A guide to serviced offices and office space for rent in Milan as well as general information that may be useful if you are thinking of renting office space in Milan.
History & Geography
Few European cities can rival the aura that Milan, the world’s capital of style, can command. Italy’s second-largest city and the capital of the province of Lombardy is located to the north of the country in the north-west of the Po Valley, between Ticino and Adda rivers near the Italian Alps. The city was founded around 400 BCE by the Celtic tribe of the Insubres. Milan, then called Mediolanum, was subsequently conquered by Rome in 222 CE and grew quickly in power and importance. So swift was Milan’s rise to prominence that in 293 CE it was declared the capital of the Western Roman Empire by Emperor Diocletian. Later the Emperor Maximian built a string of gigantic monuments in the city, including a large and intricate palace, a circus, and several other buildings, the ruins of which can still be seen in Milan today. With the collapse of the Western Roman Empire Milan was left vulnerable and in 452 CE was overrun by the Huns, and later in 593 CE it was the turn of the Ostrogoths to invade and then sack the city. In 774 CE the legendary Frankish King Charlemagne took the city and named himself King of the Lombards. In the Middle Ages, despite a turbulent political life, Milan prospered and became a centre of trade and commerce. In the 16th century the city fell under the sway of the House of Habsburg and in the same century was ravaged terribly by the Bubonic Plague. In the 19th century Milan came under the sway of the French under Napoleon and after his demise the Austrians, against whom the Milanese people rebelled in 1856. Eventually the city was incorporated in to the Kingdom of Italy and continued to grow in importance, especially in the financial sphere. The late 19th and early 20th centuries saw the city’s population swell and the city’s borders expand. Milan was badly bombed by the Allies during the WWII, however afterwards benefited from Italy’s Economic Miracle in the 1950s and 60s. Today the city is known for its influence in fashion, design, sport, industry, commerce, art and media, as well as being a popular destination for tourists.
Milan is one of the most important business and financial centers in the world, and traditionally has a very strong economy. Were Milan a country it would rank as the 28th largest economy in the world and the metropolitan area has the 4th highest GDP in Europe. As well as being the home of the Italian Stock Exchange, Milan has a cornucopia of thriving industries such as textiles, auto manufacturing, chemicals, heavy machinery and publishing. Of course Milan is also one of the world’s most important cities for industrial and modern design, hosting a variety of design events and fairs every year. Additionally the city is well known as one of the foremost fashion capitals of the world. Most of the major Italian fashion brands are headquartered in the city, including Valentino, Gucci, Versace, Prada, Armani and Dolce & Gabbana.
Every year Milan plays host to almost two million tourists, and is currently one of Europe’s most important tourist destinations. Milan has a selection of buildings and sites that are very important for the tourist industry, including the Duomo and Piazza, the Convent of Sta. Maria delle Grazi which contains Leonardo da Vinci’s The Last Supper, the Teatro alla Scala, the Brera Academy and the Via Monte Napoleone. Sport aficionados will not want to miss the San Siro Stadium, home to both the city’s famous football clubs, AC Milan and Inter Milan. Like most other Italian cities Milan has its own distinctive cuisine, of which the most famous dish is cotoletta ala Milanese, a breaded veal cutlet pan-fried in butter, similar to Wienerschnitzel. Milan has many restaurants and cafes, the most popular and traditional of which can be found in the Brera and Navigli districts. The best known café is Caffe Cova, which was founded in 1817 near the Teatro alla Scala. Many visitors come to Milan for the shopping, and the city’s main shopping areas are Monte Napoleone, Via della Spiga, Via Manzoni, Corso Buenos Aires, Via Dante and the Piazza del Duomo.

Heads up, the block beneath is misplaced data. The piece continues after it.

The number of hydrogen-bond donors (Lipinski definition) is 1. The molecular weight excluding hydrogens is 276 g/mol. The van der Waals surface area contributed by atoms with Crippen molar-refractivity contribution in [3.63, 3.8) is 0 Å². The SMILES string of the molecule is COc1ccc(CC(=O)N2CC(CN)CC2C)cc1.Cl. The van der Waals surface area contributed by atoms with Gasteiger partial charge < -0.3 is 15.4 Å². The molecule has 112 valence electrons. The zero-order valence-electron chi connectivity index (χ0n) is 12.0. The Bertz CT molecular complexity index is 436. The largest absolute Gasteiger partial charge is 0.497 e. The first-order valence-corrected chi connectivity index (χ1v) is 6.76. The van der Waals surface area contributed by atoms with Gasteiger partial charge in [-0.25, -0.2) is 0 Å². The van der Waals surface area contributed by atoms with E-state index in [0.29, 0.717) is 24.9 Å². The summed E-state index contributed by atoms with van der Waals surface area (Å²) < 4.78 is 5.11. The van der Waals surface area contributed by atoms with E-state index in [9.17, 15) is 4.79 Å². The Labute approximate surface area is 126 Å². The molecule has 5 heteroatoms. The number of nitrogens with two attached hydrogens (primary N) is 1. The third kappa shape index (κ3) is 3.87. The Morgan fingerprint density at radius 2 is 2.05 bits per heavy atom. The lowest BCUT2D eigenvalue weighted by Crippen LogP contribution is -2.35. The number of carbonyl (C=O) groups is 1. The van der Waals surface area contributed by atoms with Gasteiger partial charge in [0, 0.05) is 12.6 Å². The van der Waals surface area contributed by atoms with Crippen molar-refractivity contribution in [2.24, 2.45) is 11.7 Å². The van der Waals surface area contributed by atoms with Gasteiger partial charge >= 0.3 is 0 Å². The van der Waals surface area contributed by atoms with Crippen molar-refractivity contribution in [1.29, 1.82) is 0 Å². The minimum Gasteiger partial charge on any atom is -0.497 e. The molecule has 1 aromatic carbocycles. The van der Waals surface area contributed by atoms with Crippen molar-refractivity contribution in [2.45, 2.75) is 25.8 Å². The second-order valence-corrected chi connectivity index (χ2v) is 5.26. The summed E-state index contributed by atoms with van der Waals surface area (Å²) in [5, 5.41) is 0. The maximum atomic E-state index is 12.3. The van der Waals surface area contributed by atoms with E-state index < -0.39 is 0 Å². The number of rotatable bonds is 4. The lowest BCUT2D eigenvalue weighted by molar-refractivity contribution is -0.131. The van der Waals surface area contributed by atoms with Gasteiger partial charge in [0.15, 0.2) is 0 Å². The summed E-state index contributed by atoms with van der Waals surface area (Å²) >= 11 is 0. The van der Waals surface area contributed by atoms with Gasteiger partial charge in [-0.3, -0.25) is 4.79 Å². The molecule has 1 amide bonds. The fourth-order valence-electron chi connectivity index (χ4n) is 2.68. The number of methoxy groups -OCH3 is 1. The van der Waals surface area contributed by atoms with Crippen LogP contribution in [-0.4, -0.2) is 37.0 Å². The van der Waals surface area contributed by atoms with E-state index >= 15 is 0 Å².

Milan also serves as a transport hub for the region. The city has five main railway stations, of which Milan Central Station is the busiest. High speed trains link Milan with Bologna, Florence, Rome, Naples and Salerno. The city’s public transport system is managed by the Azienda Trasporti Milanesi which operates an underground rapid transit system, buses, trolleys and trams. Milan also operates bike-sharing and car-sharing systems. The city has three international airports, the Malpensa International Airport, which is the largest of the three, the Linate Airport and Orio al Serio.
Milan’s office market suffered in the aftermath of the financial crisis however of late has revived. In the first half of this year take-up increased a full 57 percent compared with the same period last year. Currently the average rent is EUR 520 per square metre per year and the vacancy rate is standing at 9.3 percent. However there is a fair amount of variation in the vacancy rate depending on area. In the centre it is at approximately 5 percent or lower, whereas in the periphery it is at 12 percent. Milan’s CBD currently suffers from a lack of available space so many believe other districts such as the Republica Garibaldi Zone and the Milanofiori areas will become more prominent. However currently demand is still strongest in the CBD.